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This project is made possible through the partnership of WATER CHARITY and the NATIONAL PEACE CORPS ASSOCIATION.  ​Check out the #video below!

Location
This project summary has been redacted for security reasons to omit the specific project location.

Awaya, Dassa-Zoume Communé, Collines Department, Benin

Community Description
Dassa-Zoumé is a city in Benin, on the Cotonou to Parakou railway and the main north-south highway. The commune covers an area of 1711 square kilometers and as of 2013 had a population of 112,118

Dassa- Zoume Department Water Project - BeninGxxxxx and Axxxx are two neighboring villages located in the city, in the Collines department of south-central Benin. They lie two kilometers apart from each other and are connected by a dirt road. There are 5 schools in total: a kindergarten and primary school in each village, and a secondary school that serves both communities.

Recently, electricity was brought to Gxxxxx. However, the residents of Axxxx still live without this luxury. These two villages are comprised of approximately 2,200 inhabitants, the majority of whom are cultivators and vendors.

The primary language spoken is Mahi and about 20% of the population also speak French.

Problem Addressed
The inhabitants of Gxxxxx and Axxxx are in need of a reliable and safe water source. This need can be further defined on two levels: in the school community, and within the residential community.

Dassa- Zoume Department Water Project - BeninAt the moment, there is no access to water on or near the 5 school campuses located within Axxxx- Gxxxxx. This causes health concerns related to the inability to wash hands after using the restroom or before eating, and staying hydrated. Additionally, the lack of a nearby water source limits the school’s ability to develop a school garden. As a result, the students, and staff members at these schools are at compromising their health, which in turn impacts their attendance and performance at school.

Within the residential community, villagers rely on open wells dug throughout the community. This again results in a series of health risks including waterborne diseases and related illnesses. Furthermore, during the dry season of December through May, the water supply from these wells is exhausted. Villagers, primarily young girls, are forced to walk long distances to the nearest pump to retrieve water for their families to drink, prepare food, wash dishes, do laundry, and bathe. These pumps are often overcrowded as villagers must wait in line for their turn at the pump. During the dry season, which coincides with the school year, young girls spend around 12 hours each week fetching water instead of studying and doing homework.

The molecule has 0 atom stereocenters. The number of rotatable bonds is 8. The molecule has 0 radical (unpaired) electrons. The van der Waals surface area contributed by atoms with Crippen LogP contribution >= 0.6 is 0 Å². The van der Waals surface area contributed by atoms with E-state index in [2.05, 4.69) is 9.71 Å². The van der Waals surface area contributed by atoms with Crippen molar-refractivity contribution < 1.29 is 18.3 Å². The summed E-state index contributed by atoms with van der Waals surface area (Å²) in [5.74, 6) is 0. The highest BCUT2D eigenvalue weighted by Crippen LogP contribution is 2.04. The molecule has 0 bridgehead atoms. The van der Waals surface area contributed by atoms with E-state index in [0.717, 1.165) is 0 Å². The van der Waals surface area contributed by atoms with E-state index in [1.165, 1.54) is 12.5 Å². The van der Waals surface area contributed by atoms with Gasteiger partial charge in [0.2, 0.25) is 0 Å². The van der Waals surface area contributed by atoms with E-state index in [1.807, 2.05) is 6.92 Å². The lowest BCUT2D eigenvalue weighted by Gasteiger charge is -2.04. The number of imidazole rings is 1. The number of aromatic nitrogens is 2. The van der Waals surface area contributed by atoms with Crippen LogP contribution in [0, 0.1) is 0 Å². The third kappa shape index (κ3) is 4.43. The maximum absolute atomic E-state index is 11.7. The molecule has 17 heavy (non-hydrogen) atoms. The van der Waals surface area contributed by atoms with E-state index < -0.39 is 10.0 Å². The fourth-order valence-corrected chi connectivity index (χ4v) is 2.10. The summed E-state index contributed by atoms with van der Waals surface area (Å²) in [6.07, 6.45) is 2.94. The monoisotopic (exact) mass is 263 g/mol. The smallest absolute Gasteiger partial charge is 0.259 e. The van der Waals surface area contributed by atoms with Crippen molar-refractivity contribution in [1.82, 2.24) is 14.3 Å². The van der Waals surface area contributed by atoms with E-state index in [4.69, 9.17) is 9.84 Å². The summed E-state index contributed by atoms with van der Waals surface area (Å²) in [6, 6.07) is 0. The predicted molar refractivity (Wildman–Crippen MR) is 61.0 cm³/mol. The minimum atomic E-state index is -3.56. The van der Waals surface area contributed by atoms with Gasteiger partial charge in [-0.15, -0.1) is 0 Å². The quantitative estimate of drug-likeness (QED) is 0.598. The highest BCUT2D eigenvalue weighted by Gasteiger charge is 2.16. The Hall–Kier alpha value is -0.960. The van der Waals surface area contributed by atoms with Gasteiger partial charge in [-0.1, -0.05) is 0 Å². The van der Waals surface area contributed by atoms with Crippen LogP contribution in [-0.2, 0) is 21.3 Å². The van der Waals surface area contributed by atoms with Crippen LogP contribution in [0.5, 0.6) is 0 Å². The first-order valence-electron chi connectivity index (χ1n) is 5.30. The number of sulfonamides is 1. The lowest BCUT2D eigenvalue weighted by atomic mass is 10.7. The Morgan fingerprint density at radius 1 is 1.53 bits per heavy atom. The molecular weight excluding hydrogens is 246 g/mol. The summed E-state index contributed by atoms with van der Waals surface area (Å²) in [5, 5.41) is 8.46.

Dassa- Zoume Department Water Project - BeninProject Description
This project will restore the existing water tower that serves the villages of Gxxxxx and Axxxx by connecting it to the nearby electrical system.

Until recently, the water tower was powered by a gas generator that frequently required maintenance. Two years ago, the generator broke, rendering the water tower unusable.

With access to this new, more reliable power source, water will be delivered to the existing water taps dispersed throughout the two villages and at each of the five schools. The water provided by these taps will be cleaner and more conveniently located than the current system of wells and pumps. This option is more cost-effective and sustainable than replacing the existing generator.

First, the community members will construct a shelter to house a 30-amp three phase transformer that will source electricity from the power line access point, located next to the primary school of Gxxxxx. Then, the community will clear a path, 1.5 km long and 5 meters wide, leading from the primary school of Gxxxxx to the water tower pump located in Axxxx. Then, 80 teak wood poles will be installed to support and elevate the 1,700 meters of SBEE electric cables. An electrician will be hired to connect the electric wires to the transformer in Gxxxxx and to the water tower pump in Axxxx.

The chiefs of villages are managing the overall project and mobilizing the efforts of the community, which is committed to the success of this project. The members are prepared to contribute the labor necessary to clear a path connecting the water tower and transformer, as well as provide the labor needed to install the 80 teak poles. This community contribution equates to 25% of the total project cost.

Funds from Water Charity will be used to purchase the materials, and pay for transportation costs and the skilled labor of the electrician